This year's conference program has been developed with the theme around the 'Challenges for Changemakers' in the legal system and the implications this has on service provision, the law and consumers.
“We’ve tried to bring together the consumer, provider, advocacy and policy makers,” she says. “Elder abuse is so complex and needs a multi-level approach; the Australian Law Commission gives the legal framework but we then need to provide the support and services on the ground to carry it out.”
She believes all levels of government, federal state and local, and services such as guardianship, powers of attorney and advance care directives should all come together.
“We all have a responsibility,” she says. “We’ve been watching all the appalling stories coming out – Mr Clarence Hausler, The Australian reported on the insulin murders and also Oakden - but we mustn’t forget older people being abused by family and friends sitting in their own home.”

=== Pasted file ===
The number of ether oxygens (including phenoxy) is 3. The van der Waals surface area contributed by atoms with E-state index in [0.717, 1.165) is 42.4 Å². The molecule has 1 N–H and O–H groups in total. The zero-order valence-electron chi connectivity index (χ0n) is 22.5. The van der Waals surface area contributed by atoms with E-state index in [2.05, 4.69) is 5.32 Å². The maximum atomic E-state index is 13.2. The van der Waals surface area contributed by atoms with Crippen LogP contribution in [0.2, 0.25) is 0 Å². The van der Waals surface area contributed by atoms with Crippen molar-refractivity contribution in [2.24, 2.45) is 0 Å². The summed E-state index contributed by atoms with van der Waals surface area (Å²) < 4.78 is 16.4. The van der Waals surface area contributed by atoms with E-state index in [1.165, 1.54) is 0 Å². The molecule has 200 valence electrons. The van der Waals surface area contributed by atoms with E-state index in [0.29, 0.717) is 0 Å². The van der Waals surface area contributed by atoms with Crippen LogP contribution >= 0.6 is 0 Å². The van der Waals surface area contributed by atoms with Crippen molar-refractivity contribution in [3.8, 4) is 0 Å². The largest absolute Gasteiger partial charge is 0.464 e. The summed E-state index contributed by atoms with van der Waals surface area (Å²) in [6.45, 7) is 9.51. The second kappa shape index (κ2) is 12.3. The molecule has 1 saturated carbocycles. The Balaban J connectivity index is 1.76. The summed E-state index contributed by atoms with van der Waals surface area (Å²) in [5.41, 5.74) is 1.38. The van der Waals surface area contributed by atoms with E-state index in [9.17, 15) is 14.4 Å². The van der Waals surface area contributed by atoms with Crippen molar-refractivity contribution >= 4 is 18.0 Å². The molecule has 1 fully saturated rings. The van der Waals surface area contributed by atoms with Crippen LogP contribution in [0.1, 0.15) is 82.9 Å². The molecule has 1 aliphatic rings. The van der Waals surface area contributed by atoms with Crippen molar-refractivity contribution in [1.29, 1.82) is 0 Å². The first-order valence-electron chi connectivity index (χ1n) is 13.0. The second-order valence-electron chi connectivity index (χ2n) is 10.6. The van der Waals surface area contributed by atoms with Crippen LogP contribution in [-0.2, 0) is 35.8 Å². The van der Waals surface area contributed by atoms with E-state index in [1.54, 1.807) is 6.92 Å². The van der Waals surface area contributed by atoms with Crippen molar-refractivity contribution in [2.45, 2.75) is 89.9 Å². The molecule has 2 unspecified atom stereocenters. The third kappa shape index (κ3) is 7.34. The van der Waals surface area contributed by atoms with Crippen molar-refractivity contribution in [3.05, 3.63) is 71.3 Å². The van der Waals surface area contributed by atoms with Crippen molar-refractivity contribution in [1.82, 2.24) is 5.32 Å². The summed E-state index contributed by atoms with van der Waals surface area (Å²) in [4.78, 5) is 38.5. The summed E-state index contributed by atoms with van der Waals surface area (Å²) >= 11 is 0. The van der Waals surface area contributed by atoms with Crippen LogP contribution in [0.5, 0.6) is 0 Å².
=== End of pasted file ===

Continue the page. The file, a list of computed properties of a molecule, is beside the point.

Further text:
“We’ve been looking at the phone helplines in each state and thinking how they can work together,” she says. “The attorney general wants a national helpline, but we need the services to support it.”
Presentations at the conference will inform delegates about the changes to the legal system and responses to the inquiries of elder abuse from both state and federal governments that will impact the way practitioners respond to elder abuse.
Delegates will also hear the consumer perspective from a notable case highlighted in the media, as well as legal and advocacy services and work with aboriginal communities.
The 2017 World Elder Abuse Awareness Day (WEAAD) Conference is held in Adelaide on FRiday 16 June 2017. Visit the ARAS website for more information.